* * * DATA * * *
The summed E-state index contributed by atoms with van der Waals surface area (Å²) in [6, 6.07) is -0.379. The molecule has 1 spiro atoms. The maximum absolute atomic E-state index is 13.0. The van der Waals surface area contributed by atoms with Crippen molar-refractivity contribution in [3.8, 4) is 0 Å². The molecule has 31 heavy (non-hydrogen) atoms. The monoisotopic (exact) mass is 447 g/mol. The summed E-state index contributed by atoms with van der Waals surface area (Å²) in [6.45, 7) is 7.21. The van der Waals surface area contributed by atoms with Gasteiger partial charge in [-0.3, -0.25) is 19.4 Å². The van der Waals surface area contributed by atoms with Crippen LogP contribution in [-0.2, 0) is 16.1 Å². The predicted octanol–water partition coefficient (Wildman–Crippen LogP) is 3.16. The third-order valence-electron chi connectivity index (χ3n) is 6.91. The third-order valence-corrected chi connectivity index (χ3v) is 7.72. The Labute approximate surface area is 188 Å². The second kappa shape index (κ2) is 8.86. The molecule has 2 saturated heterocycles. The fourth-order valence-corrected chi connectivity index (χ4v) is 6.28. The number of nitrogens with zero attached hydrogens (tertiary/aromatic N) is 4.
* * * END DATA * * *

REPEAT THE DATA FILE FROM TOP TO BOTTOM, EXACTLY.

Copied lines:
The summed E-state index contributed by atoms with van der Waals surface area (Å²) in [6, 6.07) is -0.379. The molecule has 1 spiro atoms. The maximum absolute atomic E-state index is 13.0. The van der Waals surface area contributed by atoms with Crippen molar-refractivity contribution in [3.8, 4) is 0 Å². The molecule has 31 heavy (non-hydrogen) atoms. The monoisotopic (exact) mass is 447 g/mol. The summed E-state index contributed by atoms with van der Waals surface area (Å²) in [6.45, 7) is 7.21. The van der Waals surface area contributed by atoms with Gasteiger partial charge in [-0.3, -0.25) is 19.4 Å². The van der Waals surface area contributed by atoms with Crippen LogP contribution in [-0.2, 0) is 16.1 Å². The predicted octanol–water partition coefficient (Wildman–Crippen LogP) is 3.16. The third-order valence-electron chi connectivity index (χ3n) is 6.91. The third-order valence-corrected chi connectivity index (χ3v) is 7.72. The Labute approximate surface area is 188 Å². The second kappa shape index (κ2) is 8.86. The molecule has 2 saturated heterocycles. The fourth-order valence-corrected chi connectivity index (χ4v) is 6.28. The number of nitrogens with zero attached hydrogens (tertiary/aromatic N) is 4.